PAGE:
As of this writing, Green Mountain is trading around $24. The $20 level is a pivot support area to lean on with extreme lows at the $17 area.
Because of the high volatility, another word for opportunity, the options on the stock offer many strategies with mathematical advantages over a straight purchase of the shares. One tactic in particular could allow us to collect income while we wait to get into the stock at an even bigger discount.
This strategy has the same mathematical risk profile as a covered call. With the put sale, there is an obligation to buy the stock at thestrike price if it is assigned, allowing you to get into the stock at a discount. In fact, the true entry cost basis is even lower with the subtraction of the premium you earned by selling the put.
There are two rules that cash-secured put traders must follow to be successful.
Rule One: Only sell puts on stocks you want to own.
The intention of this strategy is to be assigned the stock as a long-term investment (each option contract represents 100 shares). So make sure you have the funds in your account to buy the stock at the options strike price if a sell-off continues. Paying in full ensures that no additional money is needed to hold the stock for potentially many months or even years until a price recovery.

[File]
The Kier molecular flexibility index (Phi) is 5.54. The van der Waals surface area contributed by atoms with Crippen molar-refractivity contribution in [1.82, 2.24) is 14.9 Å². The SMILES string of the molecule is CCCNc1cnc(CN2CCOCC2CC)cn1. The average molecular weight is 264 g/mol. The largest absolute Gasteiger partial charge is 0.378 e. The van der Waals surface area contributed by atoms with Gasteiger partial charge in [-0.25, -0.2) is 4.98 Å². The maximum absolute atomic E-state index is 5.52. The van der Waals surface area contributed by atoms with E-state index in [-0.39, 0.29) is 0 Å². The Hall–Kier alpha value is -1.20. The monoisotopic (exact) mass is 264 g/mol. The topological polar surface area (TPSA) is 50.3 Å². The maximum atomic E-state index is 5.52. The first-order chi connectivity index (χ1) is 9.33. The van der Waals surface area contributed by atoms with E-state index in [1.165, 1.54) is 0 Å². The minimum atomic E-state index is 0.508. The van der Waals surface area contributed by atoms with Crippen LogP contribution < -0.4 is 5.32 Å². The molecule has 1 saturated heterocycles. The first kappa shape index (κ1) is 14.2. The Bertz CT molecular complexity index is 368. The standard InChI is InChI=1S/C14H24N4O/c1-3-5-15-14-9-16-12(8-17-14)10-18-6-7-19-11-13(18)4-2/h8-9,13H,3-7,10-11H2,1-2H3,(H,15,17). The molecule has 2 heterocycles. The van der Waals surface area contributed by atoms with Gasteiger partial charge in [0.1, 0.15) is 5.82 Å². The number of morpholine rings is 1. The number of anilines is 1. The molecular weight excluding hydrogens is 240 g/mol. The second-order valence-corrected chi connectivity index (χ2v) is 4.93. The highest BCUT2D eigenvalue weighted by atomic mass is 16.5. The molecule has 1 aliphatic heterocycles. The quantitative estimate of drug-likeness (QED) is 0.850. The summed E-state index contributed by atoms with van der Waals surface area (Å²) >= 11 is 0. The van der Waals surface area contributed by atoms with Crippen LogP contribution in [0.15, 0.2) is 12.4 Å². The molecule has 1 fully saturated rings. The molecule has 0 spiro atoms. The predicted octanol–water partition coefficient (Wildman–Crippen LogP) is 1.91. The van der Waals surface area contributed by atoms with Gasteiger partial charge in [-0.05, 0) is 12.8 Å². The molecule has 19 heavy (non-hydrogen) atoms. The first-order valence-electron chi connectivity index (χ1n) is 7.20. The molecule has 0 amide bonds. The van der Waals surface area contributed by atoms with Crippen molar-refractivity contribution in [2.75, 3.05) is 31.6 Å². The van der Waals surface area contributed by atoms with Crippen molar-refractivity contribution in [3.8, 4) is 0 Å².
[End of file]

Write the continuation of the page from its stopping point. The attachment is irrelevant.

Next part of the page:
Rule Two: Sell either of the front two option expiration months to take advantage of time decay.
Collect premium every month on put sales until you are assigned shares at a cost-reduced basis. Every month that you keep the premium is money subtracted from your entry price.
Action to Take --> Sell to open Green Mountain Dec 20 Puts at $1 or better.
This cash-secured put sale would assign long shares at $19 ($20 strike minus $1 premium), which is 22% lower than Green Mountain's current price, and would cost you $2,000 per contract. Remember: Only sell this put if you want to own Green Mountain shares at a discount to the current price. If you are assigned the shares, a January covered call can be sold against the stock to lower your cost basis even further.
And if the stock does not fall below the strike price before expiration, you keep the premium you collected, essentially getting paid not to buy the stock.